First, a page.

Accomplishments in 2012

In 2012, the Sickle Cell Cure Foundation broadened its network of collaborators and began making plans for launching the research necessary for regulatory approval for a new drug.

  • New strategic alliances were formed with:
    • A global consortium of chemical manufacturing operations, including pharmaceuticals.
    • I2E: an Oklahoma non-profit corporation for assisting entrepreneurs.
    • OCAST: the Oklahoma Center for Science and Technology.
    • EpimedX: a new business for facilitating the development of Gene Regulation Therapies (GRT).
    • Voices Organized in Civic Engagement(VOICE OKC), a community-based group dedicated to social action on health care and other issues.
  • New staff and collaborators
    • Frank R. Denton, PhD, MBA, JD became the SCCF patent attorney. His vitae includes patent officer and general council for Merck and other major pharmaceutical corporations.
    • Dr. Sunil K. Joshi, DVM teamed with Foundation and brings special skills in veterinary medicine and the design and interpretation of animal studies.
    • Jim McGoodwin, former Deputy Director of the Oklahoma State Office of Finance, volunteered time to the SCCF, authored several critical legal documents, and gave superb legal advice.
    • Clayton Duncan, Managing Director of Accele Venture Partners, and Rod Whitson, President of Bank 2, informally advised SCCF regarding the maturation process of the SCCF sickle-cell treatment into a clinical product.
    • Rick Rainey, OSCR director for I2E, Micheal Kindrat-Pratt, coordinator of SeedStep Angels, and Kenneth Knoll, manager of Concept Investments, provide financial and structural advice, including how to engage with potential investors, as part of the I2E collaboration. During October-December, potential investors were engaged based on this advice and with the assistance of Rod Whitson, and I2E.
    • Rick Rainey of I2E worked with Drs. Broyles and Floyd to engage Mark and Katherine Henry of Grow, LLC for assistance with the preparation of a Small Business Innovation Research (SBIR) proposal.
    • On March 11, 2012, Dr. Carol Curtis, I2E intern and senior research associate at the Oklahoma Medical Research Foundation, began working full time in the laboratory and guiding Drs. Floyd and Broyles on the SBIR proposal. Dr. Curtis had previously worked as a volunteer since June.
    • The Oklahoma Blood Institute and SCCF staff began discussing a potential collaboration for clinical trials on June 6, 2012.
    • Patrick A. Floyd began working as lab assistant, financial manager and accountant in July.
    • Larry Kennedy, with experience in both for-profit and non-profit institutions, gave Drs. Broyles and Floyd advice on structuring a legal and fruitful relationship between SCCF and EpimedX.
  • Scientific presentations and progress reports.
    • Numerous presentations with I2E, beginning April 2012.
    • East-to-West-Coast Iron Club (formerly East Coast Iron Club), UCLA, Oct 25-26.
    • Sickle Cell Anemia Awareness Benefit organized by the University of Oklahoma ΔƩƟ sorority and the IΦΘ fraternity.
    • Presentation at the Department of Biochemistry and Molecular Biology, University of Oklahoma Health Sciences Center, Dec 19, 2012.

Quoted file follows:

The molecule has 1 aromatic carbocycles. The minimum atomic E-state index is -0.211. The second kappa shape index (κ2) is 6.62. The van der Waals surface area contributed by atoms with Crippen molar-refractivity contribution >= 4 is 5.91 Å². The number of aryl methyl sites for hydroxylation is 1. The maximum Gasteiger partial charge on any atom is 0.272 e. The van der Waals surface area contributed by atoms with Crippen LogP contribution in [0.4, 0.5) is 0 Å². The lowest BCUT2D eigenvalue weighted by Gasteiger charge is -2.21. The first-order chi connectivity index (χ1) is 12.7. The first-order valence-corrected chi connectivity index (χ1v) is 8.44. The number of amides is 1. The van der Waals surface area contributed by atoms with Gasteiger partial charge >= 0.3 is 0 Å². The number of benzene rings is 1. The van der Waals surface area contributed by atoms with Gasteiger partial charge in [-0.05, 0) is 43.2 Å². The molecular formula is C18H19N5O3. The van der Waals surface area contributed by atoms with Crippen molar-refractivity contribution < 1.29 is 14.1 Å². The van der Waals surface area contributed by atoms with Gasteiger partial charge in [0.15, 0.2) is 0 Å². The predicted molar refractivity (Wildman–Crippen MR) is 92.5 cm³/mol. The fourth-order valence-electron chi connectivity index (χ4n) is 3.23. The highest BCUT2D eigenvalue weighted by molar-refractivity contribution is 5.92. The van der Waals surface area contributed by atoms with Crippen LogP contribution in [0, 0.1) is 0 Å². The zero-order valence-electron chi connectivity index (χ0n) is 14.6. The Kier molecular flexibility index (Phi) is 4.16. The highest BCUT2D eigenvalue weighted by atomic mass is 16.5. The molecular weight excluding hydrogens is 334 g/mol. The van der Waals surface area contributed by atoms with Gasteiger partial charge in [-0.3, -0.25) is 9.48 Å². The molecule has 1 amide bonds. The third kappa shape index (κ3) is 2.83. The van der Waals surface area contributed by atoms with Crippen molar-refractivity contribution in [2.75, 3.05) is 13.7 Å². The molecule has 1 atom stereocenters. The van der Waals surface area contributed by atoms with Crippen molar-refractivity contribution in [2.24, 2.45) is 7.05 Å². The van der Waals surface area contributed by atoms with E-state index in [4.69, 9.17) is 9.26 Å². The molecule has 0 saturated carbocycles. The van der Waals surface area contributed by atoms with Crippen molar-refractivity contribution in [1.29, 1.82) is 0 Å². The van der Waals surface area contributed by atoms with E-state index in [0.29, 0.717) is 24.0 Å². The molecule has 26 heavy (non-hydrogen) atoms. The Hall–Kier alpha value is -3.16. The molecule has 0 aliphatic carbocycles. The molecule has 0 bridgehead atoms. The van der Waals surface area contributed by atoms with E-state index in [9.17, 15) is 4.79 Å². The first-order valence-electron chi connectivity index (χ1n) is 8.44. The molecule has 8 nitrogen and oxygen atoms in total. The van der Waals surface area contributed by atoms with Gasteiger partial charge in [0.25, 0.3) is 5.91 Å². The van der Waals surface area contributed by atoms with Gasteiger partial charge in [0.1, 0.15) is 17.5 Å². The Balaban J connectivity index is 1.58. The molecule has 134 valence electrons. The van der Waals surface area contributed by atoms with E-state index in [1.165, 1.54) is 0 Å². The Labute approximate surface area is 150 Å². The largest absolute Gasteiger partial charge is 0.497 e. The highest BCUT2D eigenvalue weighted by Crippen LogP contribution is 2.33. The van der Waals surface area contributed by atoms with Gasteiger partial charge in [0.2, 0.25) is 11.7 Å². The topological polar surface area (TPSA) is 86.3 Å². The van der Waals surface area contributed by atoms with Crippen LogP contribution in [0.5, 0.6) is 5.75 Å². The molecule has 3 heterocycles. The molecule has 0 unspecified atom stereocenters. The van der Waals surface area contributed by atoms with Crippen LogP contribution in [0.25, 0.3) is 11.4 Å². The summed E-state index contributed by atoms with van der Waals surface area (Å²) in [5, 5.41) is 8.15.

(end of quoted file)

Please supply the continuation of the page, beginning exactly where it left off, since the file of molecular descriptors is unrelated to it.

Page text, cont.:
• Presentation to graduate students in the University of Oklahoma Biomedical Sciences Program, March, 2012.
  • Development of plans for continuation of testing in mice and new testing with baboons.
    • April 22, 2012, SCCF submitted a renewal application for continued drug testing in mice to the Institutional Animal Care and Use Committee (IACUC). The IACUC is an independent oversight body that functions similar to an Internal Review Board (IRB) for research involving testing with humans.
    • SCCF received the sixth annual approval of its Internal Review Board for Protection of Human Subjects protocol with Children’s Hospital of Oklahoma in November, 2012.
    • Dr. Gary White, Chief of Comparative Medicine at the University of Oklahoma Health Sciences Center, consulted with Dr. Broyles regarding testing of the SCCF GRT approach with baboons as a model for humans, March 2012. This partnership continues.
    • Dr. Don Lavelle, University of Illinois Chicago, advised Dr. Broyles regarding testing in baboons as a surrogate for humans to study the safety and efficacy of our GRT approach.
    • An interested agricultural company, that had signed a letter of intent and collaboration with SCCF during 2011, agreed to contribute funding for animal testing. An agreement was signed in December 2012 to jointly fund animal trials in mice and baboons of the SCCF treatment.

 

Comments

  1. Abena Amponsah says:

    I come from Ghana and living in Japan. I just find out that my two to three year boy is sickle cell aneamic. I’m in pain and angry for all these why I don’t know my son desease and to do anything to help him. Here in Japan they don’t do blood test on babies for this evil desease. What makes me more angry is that, for the past 6 month since he got sick they could not figured what was wrong just to give me cough and running nose drugs and sent me back home. I visit hospital almost every 5 days not until one day he was admitted that he had pneumonia and during the blood test they found out that.

    It just give me hope to see that there are people out there who care to look for cure. All what I can say is that we are with you in prayers that God will give you more wisdom and strength to fight this fight for us thank you very much.

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